Front Page Titles (by Subject) TO JOHN JAY. - The Writings of George Washington, vol. XI (1785-1790)
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TO JOHN JAY. - George Washington, The Writings of George Washington, vol. XI (1785-1790) 
The Writings of George Washington, collected and edited by Worthington Chauncey Ford (New York and London: G. P. Putnam’s Sons, 1890). Vol. XI (1785-1790).
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TO JOHN JAY.
Mount Vernon, 18 July, 1788.
A few days ago I had the pleasure to receive your letter from Poughkeepsie; since which I have not obtained any authentic advices of the proceedings of your convention. The clue you gave me to penetrate into the principles and wishes of the four classes of men among you, who are opposed to the constitution, has opened a large field for reflection and conjecture. The accession of ten States must operate forcibly with all the opposition, except the class which is comprehended in your last description.1 Before this time you will probably have come to some decision. While we are waiting the result with the greatest anxiety, our printers are not so fortunate as to obtain any papers from the eastward. Mine, which have generally been more regular, have however frequently been interrupted for some time past.
It is extremely to be lamented, that a new arrangement in the post-office, unfavorable to the circulation of intelligence, should have taken place at the instant when the momentous question of a general government was to come before the people. I have seen no good apology, not even in Mr. Hazard’s publication, for deviating from the old custom of permitting printers to exchange their papers by the mail. That practice was a great public convenience and gratification. If the privilege was not from convention an original right, it had from prescription strong pretensions for continuance, especially at so interesting a period. The interruption in that mode of conveyance has not only given great concern to the friends of the constitution, who wished the public to be possessed of every thing, that might be printed on both sides of the question, but it has afforded its enemies very plausible pretexts for dealing out their scandals, and exciting jealousies by inducing a belief, that the suppression of intelligence, at that critical juncture, was a wicked trick of policy, contrived by an aristocratic junto. Now, if the postmaster-general, with whose character I am unacquainted, and therefore would not be understood to form an unfavorable opinion of his motives, has any candid advisers, who conceive that he merits the public employment, they ought to counsel him to wipe away the aspersion he has incautiously brought upon a good cause. If he is unworthy of the office he holds, it would be well that the ground of a complaint, apparently so general, should be inquired into, and, if founded, redressed through the medium of a better appointment.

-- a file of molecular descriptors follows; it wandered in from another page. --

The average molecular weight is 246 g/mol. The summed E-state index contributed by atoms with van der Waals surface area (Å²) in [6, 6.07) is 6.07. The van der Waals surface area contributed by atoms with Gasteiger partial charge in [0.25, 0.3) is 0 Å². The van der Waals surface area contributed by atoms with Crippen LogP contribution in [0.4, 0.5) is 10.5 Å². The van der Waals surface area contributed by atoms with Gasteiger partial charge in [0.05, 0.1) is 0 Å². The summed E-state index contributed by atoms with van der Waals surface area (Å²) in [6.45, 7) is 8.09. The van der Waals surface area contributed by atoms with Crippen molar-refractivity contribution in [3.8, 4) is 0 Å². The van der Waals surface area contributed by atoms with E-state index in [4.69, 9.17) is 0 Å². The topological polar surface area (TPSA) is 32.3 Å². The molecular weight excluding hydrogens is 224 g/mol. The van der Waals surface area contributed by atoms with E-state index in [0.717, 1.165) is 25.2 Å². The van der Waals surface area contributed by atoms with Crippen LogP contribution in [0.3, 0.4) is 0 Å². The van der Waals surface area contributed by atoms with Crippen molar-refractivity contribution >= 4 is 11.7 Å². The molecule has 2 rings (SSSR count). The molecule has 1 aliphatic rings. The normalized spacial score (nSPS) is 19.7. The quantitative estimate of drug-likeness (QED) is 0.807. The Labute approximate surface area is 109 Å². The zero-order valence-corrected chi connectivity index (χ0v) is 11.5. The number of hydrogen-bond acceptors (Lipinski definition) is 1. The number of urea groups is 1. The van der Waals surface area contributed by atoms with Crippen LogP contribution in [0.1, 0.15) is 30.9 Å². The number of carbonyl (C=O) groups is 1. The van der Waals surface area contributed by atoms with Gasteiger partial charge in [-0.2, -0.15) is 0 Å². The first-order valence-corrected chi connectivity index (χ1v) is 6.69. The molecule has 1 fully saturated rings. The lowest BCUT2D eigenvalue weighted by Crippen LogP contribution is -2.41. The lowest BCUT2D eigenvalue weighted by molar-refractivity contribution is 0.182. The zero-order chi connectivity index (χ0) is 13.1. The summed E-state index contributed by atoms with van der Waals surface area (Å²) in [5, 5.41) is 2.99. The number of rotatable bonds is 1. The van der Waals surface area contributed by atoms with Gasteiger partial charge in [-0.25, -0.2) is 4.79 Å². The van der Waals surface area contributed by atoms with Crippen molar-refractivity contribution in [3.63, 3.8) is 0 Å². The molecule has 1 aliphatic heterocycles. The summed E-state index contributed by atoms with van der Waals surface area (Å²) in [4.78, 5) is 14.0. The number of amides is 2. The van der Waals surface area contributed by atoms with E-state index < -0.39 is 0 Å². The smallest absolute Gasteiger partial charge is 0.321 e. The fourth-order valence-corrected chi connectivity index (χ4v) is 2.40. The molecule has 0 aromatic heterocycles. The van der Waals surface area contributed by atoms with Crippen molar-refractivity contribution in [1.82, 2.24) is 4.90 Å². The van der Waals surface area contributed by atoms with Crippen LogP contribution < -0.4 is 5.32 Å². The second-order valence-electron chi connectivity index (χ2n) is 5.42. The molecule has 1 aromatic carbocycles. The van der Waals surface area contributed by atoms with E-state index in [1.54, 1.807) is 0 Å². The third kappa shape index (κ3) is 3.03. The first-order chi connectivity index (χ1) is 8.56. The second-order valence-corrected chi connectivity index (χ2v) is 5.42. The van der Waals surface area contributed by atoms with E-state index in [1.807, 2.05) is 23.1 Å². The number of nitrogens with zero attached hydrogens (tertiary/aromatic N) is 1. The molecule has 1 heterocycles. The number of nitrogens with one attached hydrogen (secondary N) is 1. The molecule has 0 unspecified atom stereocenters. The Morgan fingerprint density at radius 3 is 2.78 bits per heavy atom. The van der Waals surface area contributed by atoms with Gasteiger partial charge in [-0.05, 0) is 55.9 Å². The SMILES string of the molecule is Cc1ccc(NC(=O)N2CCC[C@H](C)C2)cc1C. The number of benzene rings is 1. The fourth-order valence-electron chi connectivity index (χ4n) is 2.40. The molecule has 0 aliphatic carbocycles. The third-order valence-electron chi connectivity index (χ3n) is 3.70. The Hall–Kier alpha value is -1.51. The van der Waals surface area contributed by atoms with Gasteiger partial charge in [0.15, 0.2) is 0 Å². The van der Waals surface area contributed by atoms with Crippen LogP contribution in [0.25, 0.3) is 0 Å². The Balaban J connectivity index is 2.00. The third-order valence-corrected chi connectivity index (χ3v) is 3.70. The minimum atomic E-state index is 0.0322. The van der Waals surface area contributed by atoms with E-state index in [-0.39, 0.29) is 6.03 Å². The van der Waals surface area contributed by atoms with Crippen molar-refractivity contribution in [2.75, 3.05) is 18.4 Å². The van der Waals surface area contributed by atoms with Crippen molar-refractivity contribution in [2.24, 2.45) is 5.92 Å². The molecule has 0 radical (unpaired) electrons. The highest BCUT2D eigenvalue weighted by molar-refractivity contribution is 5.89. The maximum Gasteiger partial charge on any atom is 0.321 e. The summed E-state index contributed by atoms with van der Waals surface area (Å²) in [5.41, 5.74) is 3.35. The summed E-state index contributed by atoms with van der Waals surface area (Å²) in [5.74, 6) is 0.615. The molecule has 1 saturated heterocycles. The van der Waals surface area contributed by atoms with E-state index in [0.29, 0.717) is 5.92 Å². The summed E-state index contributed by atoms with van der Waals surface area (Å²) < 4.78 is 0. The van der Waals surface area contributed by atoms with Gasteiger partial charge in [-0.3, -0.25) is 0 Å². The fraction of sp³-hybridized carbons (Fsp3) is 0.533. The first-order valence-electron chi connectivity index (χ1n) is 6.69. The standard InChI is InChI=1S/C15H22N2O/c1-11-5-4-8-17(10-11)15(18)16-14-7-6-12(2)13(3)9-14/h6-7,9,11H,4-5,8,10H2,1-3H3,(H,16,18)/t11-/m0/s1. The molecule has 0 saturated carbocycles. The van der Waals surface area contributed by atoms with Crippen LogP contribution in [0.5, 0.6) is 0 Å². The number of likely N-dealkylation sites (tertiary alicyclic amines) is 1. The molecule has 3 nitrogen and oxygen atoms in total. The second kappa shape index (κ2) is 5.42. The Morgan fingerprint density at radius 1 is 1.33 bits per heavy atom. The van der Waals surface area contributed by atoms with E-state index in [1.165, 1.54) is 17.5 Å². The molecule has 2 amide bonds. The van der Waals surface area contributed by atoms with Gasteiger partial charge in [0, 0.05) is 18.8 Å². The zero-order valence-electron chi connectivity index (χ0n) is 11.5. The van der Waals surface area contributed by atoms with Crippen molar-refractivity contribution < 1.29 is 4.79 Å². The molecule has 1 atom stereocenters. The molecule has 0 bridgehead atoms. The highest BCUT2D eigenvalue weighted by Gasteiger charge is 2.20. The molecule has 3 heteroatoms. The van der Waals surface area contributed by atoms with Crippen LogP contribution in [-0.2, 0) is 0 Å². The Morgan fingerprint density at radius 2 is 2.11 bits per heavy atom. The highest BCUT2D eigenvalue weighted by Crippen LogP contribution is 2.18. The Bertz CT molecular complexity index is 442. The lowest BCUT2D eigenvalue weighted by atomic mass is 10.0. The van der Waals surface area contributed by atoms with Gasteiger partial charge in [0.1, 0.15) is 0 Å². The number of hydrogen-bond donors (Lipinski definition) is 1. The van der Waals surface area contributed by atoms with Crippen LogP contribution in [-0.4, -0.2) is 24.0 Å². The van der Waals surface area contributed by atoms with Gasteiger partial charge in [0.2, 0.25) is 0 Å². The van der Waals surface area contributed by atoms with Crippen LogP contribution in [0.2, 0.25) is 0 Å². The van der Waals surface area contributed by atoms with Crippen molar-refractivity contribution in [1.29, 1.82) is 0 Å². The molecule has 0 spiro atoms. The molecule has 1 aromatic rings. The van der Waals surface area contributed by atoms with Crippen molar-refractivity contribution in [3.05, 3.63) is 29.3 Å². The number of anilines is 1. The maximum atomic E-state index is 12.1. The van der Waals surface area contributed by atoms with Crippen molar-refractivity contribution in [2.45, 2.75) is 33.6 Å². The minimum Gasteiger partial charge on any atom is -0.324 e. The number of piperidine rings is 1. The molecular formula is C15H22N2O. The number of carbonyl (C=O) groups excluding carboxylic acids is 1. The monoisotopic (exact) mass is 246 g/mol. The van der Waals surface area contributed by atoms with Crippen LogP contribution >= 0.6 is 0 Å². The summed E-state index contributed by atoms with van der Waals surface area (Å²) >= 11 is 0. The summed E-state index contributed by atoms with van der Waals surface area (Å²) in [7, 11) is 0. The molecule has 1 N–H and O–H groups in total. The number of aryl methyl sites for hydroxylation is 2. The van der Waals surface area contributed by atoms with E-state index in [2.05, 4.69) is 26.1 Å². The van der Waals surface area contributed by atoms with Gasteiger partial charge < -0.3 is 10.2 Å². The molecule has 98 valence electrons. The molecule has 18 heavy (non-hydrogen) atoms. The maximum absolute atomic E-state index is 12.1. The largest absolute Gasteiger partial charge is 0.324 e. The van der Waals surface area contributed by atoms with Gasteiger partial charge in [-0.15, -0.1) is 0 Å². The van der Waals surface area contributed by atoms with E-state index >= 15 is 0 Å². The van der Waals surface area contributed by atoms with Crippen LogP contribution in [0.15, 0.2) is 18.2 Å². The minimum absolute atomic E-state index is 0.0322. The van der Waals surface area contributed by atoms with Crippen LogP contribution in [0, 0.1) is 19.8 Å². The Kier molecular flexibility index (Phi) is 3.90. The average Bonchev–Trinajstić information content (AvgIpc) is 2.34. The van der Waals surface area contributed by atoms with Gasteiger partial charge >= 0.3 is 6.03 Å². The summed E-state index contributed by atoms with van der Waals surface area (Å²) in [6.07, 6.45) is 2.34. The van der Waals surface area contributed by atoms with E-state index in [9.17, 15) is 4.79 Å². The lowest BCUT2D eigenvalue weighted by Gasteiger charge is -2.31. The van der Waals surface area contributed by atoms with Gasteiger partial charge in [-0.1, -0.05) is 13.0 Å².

It is a matter in my judgment of primary importance, that the public mind should be relieved from inquietude on this subject. I know it is said, that the irregularity or defect has happened accidentally, in consequence of the contract for transporting the mail on horseback, instead of having it carried in the stages; but I must confess I could never account, upon any satisfactory principles, for the inveterate enmity with which the postmaster-general is asserted to be actuated against that valuable institution. It has often been understood by wise politicians and enlightened patriots, that giving a facility to the means of travelling for strangers, and of intercourse for citizens, was an object of legislative concern, and a circumstance highly beneficial to any country. In England, I am told, they consider the mail-coaches as a great modern improvement in their post-office regulations. I trust we are not too old, or too proud, to profit by the experience of others. In this article the materials are amply within our reach. I am taught to imagine, that the horses, the vehicles, and the accommodations in America, with very little encouragement, might in a short period become as good as the same articles are to be found in any country of Europe. And at the same time I am sorry to learn, that the line of stages is at present interrupted in some parts of New England, and totally discontinued at the southward.
I mention these suggestions only as my particular thoughts on an establishment, which I had conceived to be of great importance. Your proximity to the person in question, and connexion with the characters in power, will enable you to decide better than I can on the validity of the allegations, and in that case to weigh the expediency of dropping such hints as may serve to give satisfaction to the public. With sentiments of the highest consideration and regard, I am, &c.
P. S.—Since writing the foregoing I have been favored with your letter which was begun on the 4th and continued till the 8th and thank you for the information therein contained. Your next will I hope announce the ratification by your State, without previous amendments.
[1 ]“The leaders in opposition seem to have more extensive views than their adherents, and, until the latter perceive that circumstance, they will probably continue combined. The greater number are, I believe, averse to a vote of rejection. Some would be content with recommendatory amendments; others wish for explanatory ones to settle constructions, which they think doubtful; others would not be satisfied with less than absolute and previous amendments; and I am mistaken if there be not a few, who prefer a separation from the Union to any national government whatever.”—Jay to Washington.